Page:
You know all that guff about drinking red wine being somehow good for you despite the fact that it is up to about 15% potent organic solvent by volume? It was the resveratrol wasn’t it? The substance red wine that’s supposed to have had health benefits…well…The University of Connecticut just released details of a scientific fraud investigation.
“An extensive research misconduct investigation has led the University of Connecticut Health Center to send letters of notification to 11 scientific journals that had published studies conducted by a member of its faculty. Dipak K. Das, Ph.D., a professor in the Department of Surgery and director of the Cardiovascular Research Center, was at the center of a far-reaching, three-year investigation process that examined more than seven years of activity in Das’s lab.”
Derek Lowe has more of the details over on In the Pipeline and reports that Das allegedly “had a business relationship with Longevinex, a well-known supplier of resveratrol supplements.” He also points out that despite the 60,000-page report from UConn, Das is “not going down without firing all his ammo”.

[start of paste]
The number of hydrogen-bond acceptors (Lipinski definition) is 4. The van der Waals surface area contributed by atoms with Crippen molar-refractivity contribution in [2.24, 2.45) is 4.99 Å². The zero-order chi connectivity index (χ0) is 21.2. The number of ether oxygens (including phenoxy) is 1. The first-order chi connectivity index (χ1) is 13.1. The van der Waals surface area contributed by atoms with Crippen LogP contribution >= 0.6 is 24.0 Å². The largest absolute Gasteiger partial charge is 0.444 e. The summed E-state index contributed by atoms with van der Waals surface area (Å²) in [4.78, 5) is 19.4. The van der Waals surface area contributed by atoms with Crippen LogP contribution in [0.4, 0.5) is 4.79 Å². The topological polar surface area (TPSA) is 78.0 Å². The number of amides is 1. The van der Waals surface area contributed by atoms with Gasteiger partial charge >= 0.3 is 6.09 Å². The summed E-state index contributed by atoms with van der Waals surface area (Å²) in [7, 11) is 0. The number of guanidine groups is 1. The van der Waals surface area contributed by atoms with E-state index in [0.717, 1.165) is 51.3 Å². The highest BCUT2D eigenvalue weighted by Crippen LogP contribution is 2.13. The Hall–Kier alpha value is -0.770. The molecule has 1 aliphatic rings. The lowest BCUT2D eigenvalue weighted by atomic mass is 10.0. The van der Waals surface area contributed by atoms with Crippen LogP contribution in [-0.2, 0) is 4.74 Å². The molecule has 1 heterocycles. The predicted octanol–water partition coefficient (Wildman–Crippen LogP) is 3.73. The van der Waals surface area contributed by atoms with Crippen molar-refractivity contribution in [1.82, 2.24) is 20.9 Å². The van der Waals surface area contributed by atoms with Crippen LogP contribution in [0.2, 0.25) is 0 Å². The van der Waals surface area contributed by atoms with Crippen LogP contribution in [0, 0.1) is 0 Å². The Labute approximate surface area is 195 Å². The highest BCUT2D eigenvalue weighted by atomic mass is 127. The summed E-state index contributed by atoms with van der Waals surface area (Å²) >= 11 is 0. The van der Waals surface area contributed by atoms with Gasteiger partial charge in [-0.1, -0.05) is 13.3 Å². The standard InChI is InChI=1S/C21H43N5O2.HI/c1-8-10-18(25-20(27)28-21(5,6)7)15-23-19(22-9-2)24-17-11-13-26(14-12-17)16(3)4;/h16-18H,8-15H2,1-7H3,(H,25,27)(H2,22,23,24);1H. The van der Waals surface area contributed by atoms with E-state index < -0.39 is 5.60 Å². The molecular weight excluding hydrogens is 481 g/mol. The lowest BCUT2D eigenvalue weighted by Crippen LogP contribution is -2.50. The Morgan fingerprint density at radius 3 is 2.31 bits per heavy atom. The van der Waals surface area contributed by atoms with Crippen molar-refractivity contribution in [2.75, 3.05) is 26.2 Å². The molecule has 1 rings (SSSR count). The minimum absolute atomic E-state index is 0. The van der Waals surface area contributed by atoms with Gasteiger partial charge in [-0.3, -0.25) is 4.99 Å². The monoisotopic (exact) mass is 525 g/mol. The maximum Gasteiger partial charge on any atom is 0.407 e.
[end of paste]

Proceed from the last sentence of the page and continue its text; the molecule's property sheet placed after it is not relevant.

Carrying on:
I have reported on resveratrol in the past but have in recent years been less keen to discuss the notion that single compounds whatever their source can have any of the panacea-like effects that increasing hyperbole suggests. Nevertheless, science can do without scandals of this sort, it reduces public confidence in genuine research and gives the “alternative” brigade another piece of ammunition with which to make conspiracy claims. Of course, in this case it was the alternative supplements industry that was exploiting the supposed research. As Lowe points out, the case for resveratrol was never clearcut. For me, I enjoy drinking red wine but would never consider it a health-giving pass time. This case simply corks another spurious claim.
The other researchers in this field? Presumably above reproach. Das, according to Lowe, isn’t even that big a player…